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Thread: Pumping for sick baby...having troubles

  1. #1

    Default Pumping for sick baby...having troubles

    First, thank you - I've been reading here since my 10 wk old was born and have learned a lot. I need to ask for some help on a topic I haven't seen yet.

    I'm a FTM. My baby has been EBF since we left the hospital (he was given some formula after pumped colostrum the day he was under the lights for jaundice), with a bottle of expressed milk about one feeding per week since wk 4. We had a rough start with soreness and shallow latch but we got help and things improved.

    He usually takes one side per feeding. Sometimes he gets fussy at the breast maybe 7-ish minutes in. I thought it was due to the flow slowing and have had luck switching sides (read that here ). The last week or so I would say that happens more often. Also the last week he has started to sleep one 4-hr stretch at night. The rest of the night he wants to eat every 1.5-2hr on average. He also typically asks for more feedings in the evening, sometimes an hr apart.

    Baby developed a wet cough and a rasp last night and the pedi had me bring him in today. His lungs are clear right now but she said a lot of RSV is going around and to watch him closely. They also weighed him and didn't seem concerned about it but he's only gained about a half oz per day the last 10 days (he was in then for 2-mo shots). Before that he'd been steady (after a slow start) at 7oz/wk.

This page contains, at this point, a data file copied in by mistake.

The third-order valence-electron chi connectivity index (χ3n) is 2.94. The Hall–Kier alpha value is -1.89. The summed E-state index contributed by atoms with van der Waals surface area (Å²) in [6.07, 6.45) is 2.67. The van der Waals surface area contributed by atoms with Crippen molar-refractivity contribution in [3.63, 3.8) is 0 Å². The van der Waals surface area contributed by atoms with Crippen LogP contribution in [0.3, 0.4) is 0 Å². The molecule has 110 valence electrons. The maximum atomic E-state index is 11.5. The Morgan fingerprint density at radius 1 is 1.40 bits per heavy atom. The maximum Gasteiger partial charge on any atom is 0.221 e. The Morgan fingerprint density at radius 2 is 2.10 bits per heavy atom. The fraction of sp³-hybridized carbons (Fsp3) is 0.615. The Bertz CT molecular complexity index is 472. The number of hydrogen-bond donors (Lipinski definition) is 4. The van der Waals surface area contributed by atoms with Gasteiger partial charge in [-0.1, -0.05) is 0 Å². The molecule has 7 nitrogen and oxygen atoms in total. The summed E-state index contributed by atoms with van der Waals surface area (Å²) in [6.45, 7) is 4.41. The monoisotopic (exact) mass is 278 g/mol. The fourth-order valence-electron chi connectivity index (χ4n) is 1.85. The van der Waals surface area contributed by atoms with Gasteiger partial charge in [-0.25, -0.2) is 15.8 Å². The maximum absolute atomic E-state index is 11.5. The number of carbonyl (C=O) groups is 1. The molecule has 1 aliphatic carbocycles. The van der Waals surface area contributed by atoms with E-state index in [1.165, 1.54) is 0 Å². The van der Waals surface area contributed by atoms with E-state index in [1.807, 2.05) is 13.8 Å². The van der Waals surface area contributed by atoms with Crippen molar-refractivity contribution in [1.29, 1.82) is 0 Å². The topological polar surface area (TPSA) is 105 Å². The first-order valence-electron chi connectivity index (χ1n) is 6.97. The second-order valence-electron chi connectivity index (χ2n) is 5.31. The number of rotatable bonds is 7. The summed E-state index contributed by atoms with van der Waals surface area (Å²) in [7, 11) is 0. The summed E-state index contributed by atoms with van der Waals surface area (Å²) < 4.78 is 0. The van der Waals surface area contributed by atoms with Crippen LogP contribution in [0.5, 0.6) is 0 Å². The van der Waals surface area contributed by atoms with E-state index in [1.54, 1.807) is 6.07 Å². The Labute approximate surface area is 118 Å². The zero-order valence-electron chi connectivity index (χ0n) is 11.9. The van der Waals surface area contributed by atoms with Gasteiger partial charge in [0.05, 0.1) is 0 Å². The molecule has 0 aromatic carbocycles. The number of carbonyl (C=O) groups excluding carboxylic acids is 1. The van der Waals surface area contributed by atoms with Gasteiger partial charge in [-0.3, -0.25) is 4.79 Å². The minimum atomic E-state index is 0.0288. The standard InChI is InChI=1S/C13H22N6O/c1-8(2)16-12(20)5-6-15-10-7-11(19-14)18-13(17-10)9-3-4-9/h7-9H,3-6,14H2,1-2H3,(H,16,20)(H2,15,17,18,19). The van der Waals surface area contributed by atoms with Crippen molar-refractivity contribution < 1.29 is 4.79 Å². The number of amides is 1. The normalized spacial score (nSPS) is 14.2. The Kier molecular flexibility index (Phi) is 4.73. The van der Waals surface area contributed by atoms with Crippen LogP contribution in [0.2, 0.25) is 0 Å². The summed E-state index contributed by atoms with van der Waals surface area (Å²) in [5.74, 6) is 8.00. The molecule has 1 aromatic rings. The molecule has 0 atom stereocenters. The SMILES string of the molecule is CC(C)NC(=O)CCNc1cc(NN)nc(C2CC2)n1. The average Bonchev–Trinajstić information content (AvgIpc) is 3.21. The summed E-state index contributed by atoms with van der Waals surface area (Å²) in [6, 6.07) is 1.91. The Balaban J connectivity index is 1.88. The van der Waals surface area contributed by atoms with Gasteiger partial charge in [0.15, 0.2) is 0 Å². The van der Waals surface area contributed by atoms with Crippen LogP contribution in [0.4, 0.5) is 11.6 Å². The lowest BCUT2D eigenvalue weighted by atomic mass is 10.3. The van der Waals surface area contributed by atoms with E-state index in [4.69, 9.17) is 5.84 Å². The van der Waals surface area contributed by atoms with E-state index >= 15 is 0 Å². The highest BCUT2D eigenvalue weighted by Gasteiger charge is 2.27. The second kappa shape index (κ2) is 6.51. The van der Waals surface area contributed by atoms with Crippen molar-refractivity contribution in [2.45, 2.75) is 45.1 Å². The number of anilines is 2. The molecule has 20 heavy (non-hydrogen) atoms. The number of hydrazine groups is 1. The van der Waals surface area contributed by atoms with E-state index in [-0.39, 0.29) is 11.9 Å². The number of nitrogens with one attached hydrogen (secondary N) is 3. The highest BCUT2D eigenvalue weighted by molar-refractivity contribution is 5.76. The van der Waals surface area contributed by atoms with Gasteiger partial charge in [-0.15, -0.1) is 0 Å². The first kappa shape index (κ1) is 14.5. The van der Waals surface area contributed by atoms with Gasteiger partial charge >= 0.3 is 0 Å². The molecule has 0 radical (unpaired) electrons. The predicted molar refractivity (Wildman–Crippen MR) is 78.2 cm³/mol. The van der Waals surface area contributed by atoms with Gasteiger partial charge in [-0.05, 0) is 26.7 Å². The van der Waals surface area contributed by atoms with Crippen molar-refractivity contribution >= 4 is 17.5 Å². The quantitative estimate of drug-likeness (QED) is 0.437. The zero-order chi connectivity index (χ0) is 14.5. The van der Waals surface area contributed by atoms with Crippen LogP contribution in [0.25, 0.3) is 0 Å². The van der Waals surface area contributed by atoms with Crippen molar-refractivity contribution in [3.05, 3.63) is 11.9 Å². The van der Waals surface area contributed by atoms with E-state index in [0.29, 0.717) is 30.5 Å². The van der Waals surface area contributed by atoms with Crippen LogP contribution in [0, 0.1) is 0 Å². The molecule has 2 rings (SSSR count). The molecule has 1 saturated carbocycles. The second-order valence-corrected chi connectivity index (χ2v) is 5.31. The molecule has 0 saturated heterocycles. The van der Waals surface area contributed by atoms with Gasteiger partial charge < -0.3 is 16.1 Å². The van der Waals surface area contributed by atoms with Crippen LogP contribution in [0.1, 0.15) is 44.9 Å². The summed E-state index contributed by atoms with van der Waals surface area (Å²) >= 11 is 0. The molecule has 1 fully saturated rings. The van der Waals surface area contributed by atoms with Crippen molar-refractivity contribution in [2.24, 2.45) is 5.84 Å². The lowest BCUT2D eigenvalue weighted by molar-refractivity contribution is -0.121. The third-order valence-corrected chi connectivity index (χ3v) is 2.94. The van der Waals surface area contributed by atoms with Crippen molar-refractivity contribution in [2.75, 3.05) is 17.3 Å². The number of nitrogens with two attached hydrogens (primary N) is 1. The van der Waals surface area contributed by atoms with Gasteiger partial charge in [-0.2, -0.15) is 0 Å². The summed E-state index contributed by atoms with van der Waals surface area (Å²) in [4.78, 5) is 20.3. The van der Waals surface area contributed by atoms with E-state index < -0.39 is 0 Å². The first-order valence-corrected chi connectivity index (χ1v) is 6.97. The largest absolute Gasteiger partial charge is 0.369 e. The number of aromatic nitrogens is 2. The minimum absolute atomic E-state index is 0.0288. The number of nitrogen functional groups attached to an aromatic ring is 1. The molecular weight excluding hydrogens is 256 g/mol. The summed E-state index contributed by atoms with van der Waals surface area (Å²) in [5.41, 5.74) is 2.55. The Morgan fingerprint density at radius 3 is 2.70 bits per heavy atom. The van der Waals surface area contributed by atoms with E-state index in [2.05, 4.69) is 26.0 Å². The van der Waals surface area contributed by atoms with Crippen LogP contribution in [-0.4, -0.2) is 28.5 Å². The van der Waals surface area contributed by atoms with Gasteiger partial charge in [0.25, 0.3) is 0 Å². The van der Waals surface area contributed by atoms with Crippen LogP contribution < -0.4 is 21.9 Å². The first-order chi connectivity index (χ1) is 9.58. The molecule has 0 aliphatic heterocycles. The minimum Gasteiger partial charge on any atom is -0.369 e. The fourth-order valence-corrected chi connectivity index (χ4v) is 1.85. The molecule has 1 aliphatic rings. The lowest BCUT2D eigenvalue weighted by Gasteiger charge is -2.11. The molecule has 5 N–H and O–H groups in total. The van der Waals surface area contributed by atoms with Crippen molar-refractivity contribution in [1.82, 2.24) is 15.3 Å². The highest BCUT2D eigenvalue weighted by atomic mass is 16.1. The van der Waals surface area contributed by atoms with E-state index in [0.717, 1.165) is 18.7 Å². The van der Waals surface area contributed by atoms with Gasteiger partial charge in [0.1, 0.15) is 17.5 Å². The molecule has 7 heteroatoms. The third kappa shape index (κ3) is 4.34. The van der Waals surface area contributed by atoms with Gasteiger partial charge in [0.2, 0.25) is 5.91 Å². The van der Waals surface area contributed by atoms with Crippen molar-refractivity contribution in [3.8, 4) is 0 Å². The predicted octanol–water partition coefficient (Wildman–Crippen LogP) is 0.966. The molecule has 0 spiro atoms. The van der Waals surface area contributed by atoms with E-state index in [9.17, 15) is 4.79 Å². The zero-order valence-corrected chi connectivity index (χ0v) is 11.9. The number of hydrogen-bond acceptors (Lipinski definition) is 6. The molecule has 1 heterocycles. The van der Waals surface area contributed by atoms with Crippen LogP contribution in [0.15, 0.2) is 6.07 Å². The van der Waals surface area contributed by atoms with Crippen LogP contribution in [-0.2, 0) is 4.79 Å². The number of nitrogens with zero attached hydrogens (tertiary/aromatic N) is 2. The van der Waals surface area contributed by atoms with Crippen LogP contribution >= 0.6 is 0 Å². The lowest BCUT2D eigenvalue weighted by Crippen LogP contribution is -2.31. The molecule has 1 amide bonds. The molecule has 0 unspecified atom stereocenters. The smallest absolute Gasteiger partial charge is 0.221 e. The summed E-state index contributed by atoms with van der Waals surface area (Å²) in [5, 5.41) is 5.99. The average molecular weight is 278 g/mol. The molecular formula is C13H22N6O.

Tonight he didn't stay at the breast long but still seemed hungry. We thought it might be congestion (he's not snotty yet so we can't suction)...after some effort, DH was able to give him about 2 oz of milk that I pumped this morning and he seems satisfied.

    I felt that I "missed" this feeding because baby didn't take much and I wanted to protect supply and prepare in case baby can't/won't nurse overnight so I went to pump (Medela freestyle) and I only got about a half oz from one side (the one he nursed from) and 1.5 from the other.

    I'm worried bc I'm putting together the weight gain slowing, the having to switch sides to finish a feeding, and this pumping output and wondering if I'm starting to have a supply problem? I don't know why that would be but I'm a little scared. Have I done something wrong? If so can I fix it?

    I want to make sure he's getting enough especially since he's sick and needs to stay hydrated, and I want to get whatever antibodies I can in there to help him. I really hope I'm overreacting!

    Thank you for any thoughts you can offer. This forum has really been a life saving resource for me and I appreciate it very much.

  2. #2
    Join Date
    Dec 2011
    The Armpit of the Universe

    Default Re: Pumping for sick baby...having troub